A Tour De France Like No Other

Julian Alaphilippe Can Win The Tour de France

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Cycling's Tour de France should have embarked from the Mediterranean city of Nice this weekend, but the two-month coronavirus delay will heighten the drama on a "unique edition", race organizer Christian Prudhomme has told AFP.

The breathtaking vistas, raucous pop-up campervan villages straddling mountain summit finishes and charming French chateaux will all still be on the menu for global television audiences, as will the party atmosphere for the millions of roadside fans when the race starts at the end of August.

While the French custom of kissing in greeting will be barred, and social distancing still practiced, the delay has shaken up the format adding a dose of the unknown to an already cut-throat three-week race.

Proof of the race's domestic popularity can be detected in the fact that France put a swift end to its rugby and football seasons, but the general and political will to go on with the cycling saw the Tour survive.

The epic 107th edition will now embark from Nice's celebrated Promenade des Anglais on August 29 and culminate with a dash around Paris' cobbled Champs Elysees on September 20.

"It will be as singular as it will be unique," Prudhomme promises of what was already a mouthwatering route through France's five mountain ranges.

"A Tour has never embarked so late in the year. It's still in summer, but outside the school holidays," says Prudhomme, who feels there may be fewer than the usually expected 12 million roadside fans.

"The heat should be less intense," he says of the sizzling temperatures that facilitate the roadside and hilltop carnival atmosphere in July.

"There will be more wind too," he says, adding to the chaos the crosswinds cause on the race through some of France's vast wheat plains, that will have long since been harvested.

"There will be fewer fans, but it will still be a party," he says.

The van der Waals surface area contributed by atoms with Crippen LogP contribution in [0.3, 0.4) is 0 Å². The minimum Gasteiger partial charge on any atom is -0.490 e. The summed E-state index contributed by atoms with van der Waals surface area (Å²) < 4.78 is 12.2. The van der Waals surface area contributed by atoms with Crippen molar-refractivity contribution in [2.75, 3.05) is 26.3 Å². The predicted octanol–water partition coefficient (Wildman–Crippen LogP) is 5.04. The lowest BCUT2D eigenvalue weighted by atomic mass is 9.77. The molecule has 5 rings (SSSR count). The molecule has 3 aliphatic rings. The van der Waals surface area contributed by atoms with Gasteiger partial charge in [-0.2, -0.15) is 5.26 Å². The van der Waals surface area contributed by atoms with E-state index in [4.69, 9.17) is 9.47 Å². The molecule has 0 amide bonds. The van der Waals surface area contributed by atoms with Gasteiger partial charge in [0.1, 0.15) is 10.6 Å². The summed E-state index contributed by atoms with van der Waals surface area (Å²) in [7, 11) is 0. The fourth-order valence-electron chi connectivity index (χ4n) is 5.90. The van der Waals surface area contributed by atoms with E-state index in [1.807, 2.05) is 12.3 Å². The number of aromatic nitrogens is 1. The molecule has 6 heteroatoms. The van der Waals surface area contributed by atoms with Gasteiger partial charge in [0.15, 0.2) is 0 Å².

Bernal, Froome or Thomas

The coronavirus has hit advertising and Prudhomme said that the publicity caravan which precedes the passage of the race, throwing goodies to crowds who gather not only for a fleeting glimpse of the peloton, but also the possibility of caps, shirts, sweets and other free promotional gifts, will be 40 percent smaller.

The season shake up has put even more focus on the Tour this year and every big gun in the armoury is being primed for Le Grande Boucle.

Team Ineos should line up with the last three winners in Chris Froome, Geraint Thomas and Egan Bernal as co-captains.

Defending champion Bernal is training in his homeland where he told local media he was out to win.

"If I'm in a position to win I won't sacrifice my chances," the 23-year-old Colombian said, reportedly sparking Froome's anger and reports he was about to switch teams.

This could all be a smoke and mirrors strategy to take the heat off Bernal, and Ineos' chief rival Jumbo has also named three co-captains.

Some would say that the fact the Tour will even be raced is a victory in itself and after the BBQs and beers across the five mountain ranges of the Alps, the Massif Central, the Pyrenees, the Jura and the Vosges the winner will emerge at the wonderfully named 'La Planche des Belles Filles' (bench of beautiful girls).

Back in October, Bernal's jaw dropped as the challenging route's finale was unveiled, while beside him four-time champion Froome let a smile slip, seeing the scene of his narrow 2012 triumph atop the steep summit which this year plays host to a penultimate day individual time-trial.

Whoever emerges from the sunflowers and the chateaux wearing the yellow jersey atop La Planche des Belles Filles, he will have won one of the most hotly anticipated Tours in its 107 year history.

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